• State and Local Tax Relief: Medicare for All would assume the costs of healthcare delivery, thus relieving the states and local governments of the cost of healthcare, including Medicaid, and as a result reduce State and local tax burdens.

  • Expanded coverage: Would cover all medically necessary healthcare services – no more rationing by private insurance companies. There would be no limits on coverage, no co-pays or deductibles, and services would include not only primary and specialized care but also prescription drugs, dental, vision, mental health services, and long-term care.

  • Everyone In, Nobody Out: Everyone would be eligible and covered. No longer would doctors ask what insurance you have before they treat you.

  • No More Overpriced Private Health Insurance: Medicare for All would eliminate the need for private health insurance companies who put profit before healthcare, unfairly limit choice, restrict who gets coverage, and force people into bankruptcy.

  • Lower Costs: Most people will pay significantly less for healthcare. Savings will be achieved in reduced administrative costs and in negotiated prices for prescription drugs.

Richard Heckler 4 years, 10 months ago

My Suggestions for Creating Jobs and Feeding the Economy ( 11 – 15 million citizens need jobs that feed our cookie jars)

It’s a tough market which unfortunately will require much help directly from my government and my tax dollars. Tax dollars going directly to employees is a win win and eliminates tax dollars going to high CEO salaries,shareholders and golden parachutes.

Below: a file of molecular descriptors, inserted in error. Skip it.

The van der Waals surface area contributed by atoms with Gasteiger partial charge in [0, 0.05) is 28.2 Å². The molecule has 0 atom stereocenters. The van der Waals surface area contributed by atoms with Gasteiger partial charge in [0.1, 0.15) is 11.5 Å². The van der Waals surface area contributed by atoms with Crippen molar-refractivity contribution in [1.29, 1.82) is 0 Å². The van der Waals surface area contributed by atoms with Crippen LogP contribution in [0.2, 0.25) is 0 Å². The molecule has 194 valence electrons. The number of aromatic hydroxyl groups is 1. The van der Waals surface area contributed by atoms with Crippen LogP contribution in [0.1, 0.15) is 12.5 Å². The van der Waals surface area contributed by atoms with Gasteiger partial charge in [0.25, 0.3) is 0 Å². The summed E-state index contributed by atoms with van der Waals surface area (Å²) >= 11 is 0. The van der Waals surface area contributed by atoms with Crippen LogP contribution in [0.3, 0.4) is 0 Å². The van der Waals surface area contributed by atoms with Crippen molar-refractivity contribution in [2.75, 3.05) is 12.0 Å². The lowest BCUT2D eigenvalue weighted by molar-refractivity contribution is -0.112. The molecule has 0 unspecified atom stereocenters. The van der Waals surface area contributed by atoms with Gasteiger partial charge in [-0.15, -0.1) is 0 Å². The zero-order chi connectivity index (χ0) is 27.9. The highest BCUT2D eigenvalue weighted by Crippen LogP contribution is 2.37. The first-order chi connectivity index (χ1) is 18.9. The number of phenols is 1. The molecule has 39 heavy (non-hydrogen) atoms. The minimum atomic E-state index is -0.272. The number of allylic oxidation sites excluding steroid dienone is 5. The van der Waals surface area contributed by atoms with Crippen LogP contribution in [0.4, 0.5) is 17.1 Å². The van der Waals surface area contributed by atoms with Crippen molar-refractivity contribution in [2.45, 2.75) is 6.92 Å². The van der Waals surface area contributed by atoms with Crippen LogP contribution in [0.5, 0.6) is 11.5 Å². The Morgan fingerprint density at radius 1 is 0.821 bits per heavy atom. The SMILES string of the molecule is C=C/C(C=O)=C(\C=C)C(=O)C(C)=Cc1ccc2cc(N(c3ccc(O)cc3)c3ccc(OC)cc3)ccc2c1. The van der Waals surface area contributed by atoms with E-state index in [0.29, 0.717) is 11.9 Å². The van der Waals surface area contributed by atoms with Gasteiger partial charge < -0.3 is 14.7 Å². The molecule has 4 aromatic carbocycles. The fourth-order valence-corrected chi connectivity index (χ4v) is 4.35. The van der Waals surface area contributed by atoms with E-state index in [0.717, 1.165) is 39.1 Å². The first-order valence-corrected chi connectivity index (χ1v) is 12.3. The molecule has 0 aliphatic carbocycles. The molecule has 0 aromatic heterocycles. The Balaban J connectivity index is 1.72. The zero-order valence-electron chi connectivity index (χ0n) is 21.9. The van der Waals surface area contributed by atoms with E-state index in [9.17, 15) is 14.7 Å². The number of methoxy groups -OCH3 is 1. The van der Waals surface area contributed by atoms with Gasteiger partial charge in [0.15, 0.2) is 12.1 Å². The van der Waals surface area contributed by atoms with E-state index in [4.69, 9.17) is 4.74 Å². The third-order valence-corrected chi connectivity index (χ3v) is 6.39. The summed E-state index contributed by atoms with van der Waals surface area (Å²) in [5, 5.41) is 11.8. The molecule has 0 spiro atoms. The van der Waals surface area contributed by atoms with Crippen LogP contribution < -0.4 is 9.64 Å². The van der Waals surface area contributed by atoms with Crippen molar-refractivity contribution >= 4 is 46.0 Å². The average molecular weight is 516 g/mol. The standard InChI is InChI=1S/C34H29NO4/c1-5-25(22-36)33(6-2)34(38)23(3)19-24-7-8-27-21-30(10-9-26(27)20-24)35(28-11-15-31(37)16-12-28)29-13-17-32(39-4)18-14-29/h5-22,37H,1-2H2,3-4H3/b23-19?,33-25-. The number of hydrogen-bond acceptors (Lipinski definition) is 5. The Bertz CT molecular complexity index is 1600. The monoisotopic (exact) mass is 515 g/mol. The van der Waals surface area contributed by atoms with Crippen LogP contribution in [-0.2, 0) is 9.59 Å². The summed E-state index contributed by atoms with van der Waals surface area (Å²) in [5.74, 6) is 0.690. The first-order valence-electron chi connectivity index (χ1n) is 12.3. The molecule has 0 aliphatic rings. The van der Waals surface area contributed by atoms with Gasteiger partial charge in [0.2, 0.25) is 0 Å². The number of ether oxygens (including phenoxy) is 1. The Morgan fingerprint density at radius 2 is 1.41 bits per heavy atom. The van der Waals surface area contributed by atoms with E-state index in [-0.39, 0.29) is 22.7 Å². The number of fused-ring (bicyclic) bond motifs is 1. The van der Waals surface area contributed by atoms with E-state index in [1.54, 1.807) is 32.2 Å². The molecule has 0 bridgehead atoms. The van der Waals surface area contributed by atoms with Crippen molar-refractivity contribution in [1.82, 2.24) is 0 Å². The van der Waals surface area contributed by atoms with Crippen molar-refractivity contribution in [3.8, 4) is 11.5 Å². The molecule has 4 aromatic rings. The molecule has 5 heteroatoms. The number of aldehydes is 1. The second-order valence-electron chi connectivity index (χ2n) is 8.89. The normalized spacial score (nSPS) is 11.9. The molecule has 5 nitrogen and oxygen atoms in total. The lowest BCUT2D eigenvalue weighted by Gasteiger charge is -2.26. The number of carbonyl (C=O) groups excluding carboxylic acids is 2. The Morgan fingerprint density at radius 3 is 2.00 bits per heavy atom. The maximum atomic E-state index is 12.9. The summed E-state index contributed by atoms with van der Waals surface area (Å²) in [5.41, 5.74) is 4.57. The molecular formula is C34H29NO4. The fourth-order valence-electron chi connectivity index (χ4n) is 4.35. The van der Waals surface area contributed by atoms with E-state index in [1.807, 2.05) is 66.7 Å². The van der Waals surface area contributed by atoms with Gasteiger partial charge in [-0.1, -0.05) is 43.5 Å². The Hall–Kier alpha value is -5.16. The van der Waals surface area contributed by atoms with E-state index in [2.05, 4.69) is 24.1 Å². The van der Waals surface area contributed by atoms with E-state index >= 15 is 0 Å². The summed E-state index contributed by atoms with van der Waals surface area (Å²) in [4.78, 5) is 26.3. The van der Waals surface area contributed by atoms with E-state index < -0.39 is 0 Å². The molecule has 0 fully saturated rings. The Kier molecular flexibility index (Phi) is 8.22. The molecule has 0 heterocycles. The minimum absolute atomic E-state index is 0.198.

How can this be accomplished?

Put thousands on the federal government payroll in each state. This is better than unemployment and Social Services. Surely there are vacancies that can be legitimately filled . The economic impact will be felt nationwide in tons of communities which is the objective.

No doubt the enforcement arm of many departments were depleted during the Bush-Cheney years. This is not good. The USA needs investigative/enforcement staff to protect our tax dollars and the nations people. Demand created the need let’s face it.

Which departments come to mind: USDA FDA IRS EPA Banking and Loan Industry There must be more, Government jobs are the best for our economy = less waste.

How can the government feed dollars into Hydropower,Wind and Solar without losing so much to wasteful corporate practices? Put all USA military bases and VA Hospitals on alternative energy specifically Wind,Solar and Geo Thermal on site. Plenty of new jobs here.

A sensitive subject – College Loans . 1. Forgive loans to all who come from families that historically come from low income families $55,000 - $60,000 or less. 2. For those who can afford to pay off loans somehow, provide a one time 100% tax credit.

Remember the BUSHCO government created this massive economic disaster which means the government must accept responsibility for employing as many as possible. Otherwise expect more tax and user fee increases.